Wednesday, October 07, 2009

Geeks and nerds

A few years ago, a friend and I stayed up until about 4 in the morning discussing the use and meaning of the terms ‘geek’ and ‘nerd’. I realised afterwards that our disagreement stemmed from the fact that the word geek has two main uses in English.

The first use of the word geek is to refer to someone with an unusually intense and deep devotion to a particular subject (e.g. music geek, maths geek, computer geek, film geek).

The second use refers to someone who is typically interested in:
a) computers,
b) science fiction and/or fantasy, or
c) both
(right: the fantasy geek, playing Dungeons and Dragons)

As a mildly interesting aside, I am a geek in both ways. I am interested in fantasy, as well as being unusually devoted to certain topics such as music, Harry Potter, and the creation/evolution debate.

The word nerd, in contrast, refers to a person who is typically very intelligent but socially and physically awkward.
(right: a nerd)

In America, the meanings of these two words are swapped. Nerd refers to either someone with an unusually intense devotion or someone interested in computers and/or fantasy. Geek refers to the socially awkward genius. Hence, while I am a geek (in English), I would not fit on the American show Beauty and the Geek.


James Doc said...

I think that you are missing a key slice of the pie here Ben... There are four main terms that you need to be looking at:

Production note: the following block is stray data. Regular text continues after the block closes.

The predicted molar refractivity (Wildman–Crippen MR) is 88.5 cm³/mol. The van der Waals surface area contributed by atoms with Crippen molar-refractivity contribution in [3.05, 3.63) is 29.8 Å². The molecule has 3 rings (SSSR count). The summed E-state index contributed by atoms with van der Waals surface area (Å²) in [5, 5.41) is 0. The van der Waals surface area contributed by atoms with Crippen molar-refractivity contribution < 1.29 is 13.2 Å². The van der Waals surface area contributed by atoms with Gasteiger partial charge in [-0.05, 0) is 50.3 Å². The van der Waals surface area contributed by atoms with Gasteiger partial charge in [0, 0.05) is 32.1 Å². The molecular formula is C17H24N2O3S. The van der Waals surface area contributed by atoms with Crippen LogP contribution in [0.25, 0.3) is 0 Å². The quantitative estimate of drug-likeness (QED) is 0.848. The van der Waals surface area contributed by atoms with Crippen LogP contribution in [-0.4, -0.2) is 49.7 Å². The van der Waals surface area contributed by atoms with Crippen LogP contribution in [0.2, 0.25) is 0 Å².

- Geek
- Nerd
- Dweeb
- Dork

(a side note here that Boffin may come in as well, however is covered by the other terms)

These four categories are traditionally used to define people who stand out from the crowd in being more than one of the following three:

- Intelligent on specific subjects (traditionally maths & science)
- Obsessive (ie your D&D player or SciFi guy)
- Socially Awkward

These things on their own tend not to go under the previous categories, however when you combine them the titles tend to apply... therefore:

Geeks are people who combine intelligence with obsessiveness... I would personally put myself (and many people I know) into this category... for I have intelligence and obsession to computing and scifi which is a fairly standard thing, however this can manifest in other non-standard fashions such as an 'art geek' or a 'sports geek'

The term dweeb gets applied to those who have an high intelligence (maths, science, etc) yet do not have the skills to communicate them.

A dork would come as mixture of social awkwardness, while having obsessive behaviour over something... it is often the obsessive behaviour that causes the awkwardness because people are not sure how to react to the obsessions.

So finally a nerd, in my opinion, is someone who has obsession, intelligence, and social awkwardness.

I think that everyone has elements of all three in them, however it manifests when people are with other like minded people differently. Normally you will see 'geeky' behaviour at uni courses because the people are interested in the subject; they have the intelligence and often that is matched with an equal level of obsession... it doesn't have to be huge obsession but everyone has a talent or a skill that could be called a geek talent by someone.

Unknown said...

I agree about the extra terms, but I focused on geek and nerd because (a) they were the terms under discussion a few years ago, and (b) they seem to be the most widely used words.

I stand by my double definition of geek, and I don't think that geekiness requires intelligence. Equally, I don't think a nerd requires obsession.

This is based on the usage that I have heard over the last decade or so.